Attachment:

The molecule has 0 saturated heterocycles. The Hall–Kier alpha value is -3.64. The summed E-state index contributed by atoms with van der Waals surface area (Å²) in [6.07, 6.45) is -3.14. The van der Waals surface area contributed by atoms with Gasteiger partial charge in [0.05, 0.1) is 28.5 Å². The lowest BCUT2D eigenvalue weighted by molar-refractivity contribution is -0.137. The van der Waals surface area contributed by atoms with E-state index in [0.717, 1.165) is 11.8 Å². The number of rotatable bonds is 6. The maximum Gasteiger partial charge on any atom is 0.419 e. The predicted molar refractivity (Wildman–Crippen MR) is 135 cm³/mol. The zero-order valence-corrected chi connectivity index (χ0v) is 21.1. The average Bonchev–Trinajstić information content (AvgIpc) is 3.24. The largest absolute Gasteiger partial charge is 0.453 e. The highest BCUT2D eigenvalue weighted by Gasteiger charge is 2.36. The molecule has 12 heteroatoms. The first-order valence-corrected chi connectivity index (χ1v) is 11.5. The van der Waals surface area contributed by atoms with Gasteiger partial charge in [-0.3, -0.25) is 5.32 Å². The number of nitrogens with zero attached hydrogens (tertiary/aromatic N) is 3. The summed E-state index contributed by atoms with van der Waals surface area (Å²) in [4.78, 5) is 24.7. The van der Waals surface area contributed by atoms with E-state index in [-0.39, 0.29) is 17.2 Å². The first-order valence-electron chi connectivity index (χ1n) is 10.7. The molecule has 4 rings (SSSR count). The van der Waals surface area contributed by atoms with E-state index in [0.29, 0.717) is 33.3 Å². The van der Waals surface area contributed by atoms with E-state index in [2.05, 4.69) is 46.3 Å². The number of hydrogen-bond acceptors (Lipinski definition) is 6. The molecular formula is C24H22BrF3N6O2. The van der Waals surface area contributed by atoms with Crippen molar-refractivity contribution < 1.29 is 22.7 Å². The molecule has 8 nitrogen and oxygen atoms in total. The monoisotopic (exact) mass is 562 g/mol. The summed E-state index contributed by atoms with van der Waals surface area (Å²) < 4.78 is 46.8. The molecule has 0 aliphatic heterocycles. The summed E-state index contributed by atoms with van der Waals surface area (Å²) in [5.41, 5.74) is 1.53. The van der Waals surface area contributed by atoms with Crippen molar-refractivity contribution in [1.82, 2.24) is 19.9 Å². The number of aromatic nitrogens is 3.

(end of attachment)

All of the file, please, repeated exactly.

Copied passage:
The molecule has 0 saturated heterocycles. The Hall–Kier alpha value is -3.64. The summed E-state index contributed by atoms with van der Waals surface area (Å²) in [6.07, 6.45) is -3.14. The van der Waals surface area contributed by atoms with Gasteiger partial charge in [0.05, 0.1) is 28.5 Å². The lowest BCUT2D eigenvalue weighted by molar-refractivity contribution is -0.137. The van der Waals surface area contributed by atoms with E-state index in [0.717, 1.165) is 11.8 Å². The number of rotatable bonds is 6. The maximum Gasteiger partial charge on any atom is 0.419 e. The predicted molar refractivity (Wildman–Crippen MR) is 135 cm³/mol. The zero-order valence-corrected chi connectivity index (χ0v) is 21.1. The average Bonchev–Trinajstić information content (AvgIpc) is 3.24. The largest absolute Gasteiger partial charge is 0.453 e. The highest BCUT2D eigenvalue weighted by Gasteiger charge is 2.36. The molecule has 12 heteroatoms. The first-order valence-corrected chi connectivity index (χ1v) is 11.5. The van der Waals surface area contributed by atoms with Gasteiger partial charge in [-0.3, -0.25) is 5.32 Å². The number of nitrogens with zero attached hydrogens (tertiary/aromatic N) is 3. The summed E-state index contributed by atoms with van der Waals surface area (Å²) in [4.78, 5) is 24.7. The van der Waals surface area contributed by atoms with E-state index in [-0.39, 0.29) is 17.2 Å². The first-order valence-electron chi connectivity index (χ1n) is 10.7. The molecule has 4 rings (SSSR count). The van der Waals surface area contributed by atoms with E-state index in [0.29, 0.717) is 33.3 Å². The van der Waals surface area contributed by atoms with E-state index in [2.05, 4.69) is 46.3 Å². The number of hydrogen-bond acceptors (Lipinski definition) is 6. The molecular formula is C24H22BrF3N6O2. The van der Waals surface area contributed by atoms with Crippen molar-refractivity contribution < 1.29 is 22.7 Å². The molecule has 8 nitrogen and oxygen atoms in total. The monoisotopic (exact) mass is 562 g/mol. The summed E-state index contributed by atoms with van der Waals surface area (Å²) < 4.78 is 46.8. The molecule has 0 aliphatic heterocycles. The summed E-state index contributed by atoms with van der Waals surface area (Å²) in [5.41, 5.74) is 1.53. The van der Waals surface area contributed by atoms with Crippen molar-refractivity contribution in [1.82, 2.24) is 19.9 Å². The number of aromatic nitrogens is 3.